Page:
- Food will be an issue for you. You know how much you like pizza and bagels? They are not your friends. Neither is tequila. I'm warning you now, but you won't heed most of this. Thirty years from now, you will try to keep your blood sugars in range when you eat these items, but you still won't have it figured out. (Although you will get close. Dual wave bolus. Yeah, you have no idea what I mean, but that's OK.)
- Complications will happen to you, but you will consider yourself lucky that they are "fixable" ones. You will also consider yourself invincible for a while, which is perhaps why the complications will develop in the first place. You will feel guilty for what you do—and don't do—and you will hate yourself. Love yourself. Please. You have one body and you'll need to love it as much as possible for the rest of a long (crossing fingers) life.
- Why? Because someday (and I'm not telling you when, because there has to be some mystery), you will meet a funny, sweet, and sexy man who thinks that you are also funny, sweet, and sexy. And he won't care that you have a chronic illness. He will stick by you when you are sick and watch over you when you are low. I'll give you a hint: It's not that guy you currently have a crush on. He'll become a loser who uses steroids. Eewww. Second hint: It's not Michael J. Fox. He'll still be hot, and he'll have his own health issues one day.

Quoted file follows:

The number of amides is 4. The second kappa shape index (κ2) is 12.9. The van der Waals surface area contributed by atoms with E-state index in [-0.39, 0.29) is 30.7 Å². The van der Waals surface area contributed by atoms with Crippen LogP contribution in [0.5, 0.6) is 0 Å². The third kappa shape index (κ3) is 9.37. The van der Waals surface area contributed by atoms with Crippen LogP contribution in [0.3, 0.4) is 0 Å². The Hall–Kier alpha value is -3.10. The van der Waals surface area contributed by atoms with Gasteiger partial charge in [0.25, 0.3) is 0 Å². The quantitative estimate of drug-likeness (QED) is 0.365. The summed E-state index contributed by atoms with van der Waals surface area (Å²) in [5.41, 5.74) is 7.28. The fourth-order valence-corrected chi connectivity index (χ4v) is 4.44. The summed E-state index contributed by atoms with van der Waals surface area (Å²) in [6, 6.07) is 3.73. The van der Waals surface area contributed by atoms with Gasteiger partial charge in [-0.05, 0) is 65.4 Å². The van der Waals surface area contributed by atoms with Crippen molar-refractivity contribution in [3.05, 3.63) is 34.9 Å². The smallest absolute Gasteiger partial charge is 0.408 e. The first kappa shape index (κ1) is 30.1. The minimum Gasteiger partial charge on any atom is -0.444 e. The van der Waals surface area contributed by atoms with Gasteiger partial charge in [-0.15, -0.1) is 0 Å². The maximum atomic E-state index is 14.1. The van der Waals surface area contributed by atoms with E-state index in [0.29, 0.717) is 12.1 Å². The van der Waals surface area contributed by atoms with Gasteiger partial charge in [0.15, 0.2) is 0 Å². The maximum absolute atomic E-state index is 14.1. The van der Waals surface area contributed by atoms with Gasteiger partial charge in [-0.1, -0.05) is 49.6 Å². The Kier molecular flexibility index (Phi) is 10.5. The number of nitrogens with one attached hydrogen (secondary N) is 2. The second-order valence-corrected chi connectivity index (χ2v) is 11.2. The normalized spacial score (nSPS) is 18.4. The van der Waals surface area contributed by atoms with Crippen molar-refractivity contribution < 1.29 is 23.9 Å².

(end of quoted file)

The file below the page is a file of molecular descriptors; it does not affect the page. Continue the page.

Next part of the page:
- Diabetes technology will get better, but you won't think it happens fast enough. Lancets will hurt for a long time, needles won't get shorter for years, and some technology will downright fail. But life will improve, and there will be great things on the horizon.
- When someone tells you a cure is only "five to 10 years away," just nod. You will believe this for five years. You will believe this for 10 years. You will stop believing, but you will never stop hoping. And that's what will keep millions of us going in our darkest hours: hope.
- You don't know any other people with diabetes right now. You'll meet some at Joslin, but you won't get close to anyone. There are camps, but your parents will want you to not feel different, so they'll send you to camps with "healthy" kids. To this day, I have no idea how you survived—and I'm talking about the bugs. You hate them. You still do.
- But one day, you will know a lot of people with diabetes. You will meet them via computer (not the one Dad uses for work in the basement that you play Zork and Adventure on and create simple Basic programs with). You will meet them in person. They will welcome you into their homes and their lives. You will laugh with them and cry with them. You will share your deepest fears, and they will not placate you or blow you off, because they will have the same fears. They will become part of your family. Embrace that. I only wish you had found them sooner.
Thirty years from now, you will sit in front of a computer, staring out into a rainy afternoon, grateful to be who you are and wishing you could have heard all this after your first insulin injection in the ER. I'm not sure it would have helped, but it couldn't have hurt.
And the one thing I really wish you knew?
That class you will take at Joslin, where they will tell you that someday you can have a successful pregnancy?
They will be right.
All my love,
Christel Marchand Aprigliano lives with type 1 diabetes, her phenomenal toddler daughter, and her amazing husband and blogs about it all at ThePerfectD.com.